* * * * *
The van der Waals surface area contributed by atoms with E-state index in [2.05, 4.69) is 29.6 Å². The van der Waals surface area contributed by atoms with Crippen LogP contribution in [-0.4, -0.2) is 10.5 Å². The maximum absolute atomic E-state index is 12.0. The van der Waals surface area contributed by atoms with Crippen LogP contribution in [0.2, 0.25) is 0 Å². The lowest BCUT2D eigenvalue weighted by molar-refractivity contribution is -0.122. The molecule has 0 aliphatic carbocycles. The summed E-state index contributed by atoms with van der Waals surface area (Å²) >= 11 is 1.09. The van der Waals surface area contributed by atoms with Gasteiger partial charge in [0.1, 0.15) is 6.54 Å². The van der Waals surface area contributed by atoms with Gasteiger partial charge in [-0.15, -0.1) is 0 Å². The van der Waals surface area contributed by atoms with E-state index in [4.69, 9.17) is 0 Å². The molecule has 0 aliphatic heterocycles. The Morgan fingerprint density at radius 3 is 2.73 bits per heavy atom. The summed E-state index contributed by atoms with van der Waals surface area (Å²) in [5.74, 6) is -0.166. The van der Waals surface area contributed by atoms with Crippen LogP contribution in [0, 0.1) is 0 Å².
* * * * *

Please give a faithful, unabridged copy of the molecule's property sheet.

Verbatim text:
The van der Waals surface area contributed by atoms with E-state index in [2.05, 4.69) is 29.6 Å². The van der Waals surface area contributed by atoms with Crippen LogP contribution in [-0.4, -0.2) is 10.5 Å². The maximum absolute atomic E-state index is 12.0. The van der Waals surface area contributed by atoms with Crippen LogP contribution in [0.2, 0.25) is 0 Å². The lowest BCUT2D eigenvalue weighted by molar-refractivity contribution is -0.122. The molecule has 0 aliphatic carbocycles. The summed E-state index contributed by atoms with van der Waals surface area (Å²) >= 11 is 1.09. The van der Waals surface area contributed by atoms with Gasteiger partial charge in [0.1, 0.15) is 6.54 Å². The van der Waals surface area contributed by atoms with Gasteiger partial charge in [-0.15, -0.1) is 0 Å². The van der Waals surface area contributed by atoms with E-state index in [4.69, 9.17) is 0 Å². The molecule has 0 aliphatic heterocycles. The Morgan fingerprint density at radius 3 is 2.73 bits per heavy atom. The summed E-state index contributed by atoms with van der Waals surface area (Å²) in [5.74, 6) is -0.166. The van der Waals surface area contributed by atoms with Crippen LogP contribution in [0, 0.1) is 0 Å².